Keith Bonnici: When I graduated form college, there were no jobs, because it was the dot bomb era. So I said--why not go to law school? I did well in law school, and ended up with a super high paying job at Latham. I did that for almost three years, and I loved certain things about it, such as being able to work with really cool companies, and taking them public. I learned a lot about the media business and transactions there. However, toward the end of my stay there, I longed to be part of something for longer than three months. With deal work, you work on something for three months, but you never work with those businesses again after the deal. So I took a massive pay cut to take a job at Evolve Media to work on a combination of law and business stuff for them. It ended up I went there at the right time, as we raised $60M to acquire a bunch of businesses. I helped acquire over thirty businesses, and was out of legal quickly and into corporate development. We bought SheKnows for a couple of million, and six years later Evolve sold that to a private equity company for over $100M. That got my feet wet in Internet transactions. However, we were buying so many things at Evolve, we ran out of operators. That meant I got to operate them, working on video sites, travel sites, helping with content recommendations. It was a pretty invaluable thing to be part of that business, thinking about business development, how to structure deals, and so on, and when I started to prove my avlue there, people gave me as much as I could do. I pretty quickly moved from legal to corporate development, to general manager, and obviously most recently ran operations for Scopely.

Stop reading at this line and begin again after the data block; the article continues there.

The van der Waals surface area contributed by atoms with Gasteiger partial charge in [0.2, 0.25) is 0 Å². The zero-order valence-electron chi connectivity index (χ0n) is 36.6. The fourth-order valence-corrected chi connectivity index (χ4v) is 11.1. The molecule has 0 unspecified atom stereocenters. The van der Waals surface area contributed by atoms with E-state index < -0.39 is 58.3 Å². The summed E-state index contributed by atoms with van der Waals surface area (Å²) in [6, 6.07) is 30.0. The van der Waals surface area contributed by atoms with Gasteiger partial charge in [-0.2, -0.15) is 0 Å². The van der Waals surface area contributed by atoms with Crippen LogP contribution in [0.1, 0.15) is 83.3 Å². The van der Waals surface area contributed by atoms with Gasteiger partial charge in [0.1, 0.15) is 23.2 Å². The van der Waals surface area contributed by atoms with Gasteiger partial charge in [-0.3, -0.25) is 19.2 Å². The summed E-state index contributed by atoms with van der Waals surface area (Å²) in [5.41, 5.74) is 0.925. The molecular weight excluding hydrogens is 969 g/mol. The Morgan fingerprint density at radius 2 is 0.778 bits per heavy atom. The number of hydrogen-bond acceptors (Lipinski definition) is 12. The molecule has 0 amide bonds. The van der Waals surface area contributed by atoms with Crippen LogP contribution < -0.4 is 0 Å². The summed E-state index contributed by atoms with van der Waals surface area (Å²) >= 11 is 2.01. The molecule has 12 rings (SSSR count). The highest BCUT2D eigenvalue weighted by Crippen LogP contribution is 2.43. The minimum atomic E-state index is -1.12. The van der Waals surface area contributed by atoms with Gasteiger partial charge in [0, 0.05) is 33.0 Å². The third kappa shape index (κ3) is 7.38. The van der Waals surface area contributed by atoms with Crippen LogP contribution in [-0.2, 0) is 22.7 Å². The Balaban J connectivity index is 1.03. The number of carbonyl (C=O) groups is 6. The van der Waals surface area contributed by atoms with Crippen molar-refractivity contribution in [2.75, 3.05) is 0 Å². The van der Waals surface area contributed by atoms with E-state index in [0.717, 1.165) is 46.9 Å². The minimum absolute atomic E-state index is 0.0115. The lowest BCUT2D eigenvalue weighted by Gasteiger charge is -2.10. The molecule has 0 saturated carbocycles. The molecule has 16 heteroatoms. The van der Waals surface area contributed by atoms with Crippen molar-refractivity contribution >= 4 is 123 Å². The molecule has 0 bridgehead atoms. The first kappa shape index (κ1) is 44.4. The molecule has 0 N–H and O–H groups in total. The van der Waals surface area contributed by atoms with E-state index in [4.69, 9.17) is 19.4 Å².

When did you decide to get some backing for Kixer?

Keith Bonnici: We originally thought we were going to bootstrap this whole thing, but we saw the kind of traction we were getting, and wanted to be more aggressive about it. There were very few companies doing what we wanted to do, which is connect those app developers with the mobile audience. So, we decided not to do this part time, and to dive in. I talked with Scopely, told them I was going to leave, and had a two month transition plan. Walter is amazing. He's one of the most high quality character people you'll find in this industry. He wanted to help me transition, and was very helpful in supporting me, and that actually led to one of Scopely's board members, who was one of the first people I spoke to when I was thinking about raising capital. That parlayed into an introduction to TenOneTen, a currently Scopely investor, and Lowercase Capital found us when they heard we were raising funding.

Speaking of Lowercase, they were amazing. The found us on Thursday at 2pm in the afternoon, and by 10pm I was getting texts from people I'd never spoken to in years, telling us that Lowercase was already doing due diligence. By the next morning, they asked us if we wanted them to invest. It was a pretty big amount. We also have a number of Los Angeles area angels, who have background in adtech or publishing. One of them is Clark Landry, and there are also a couple of others from that circle.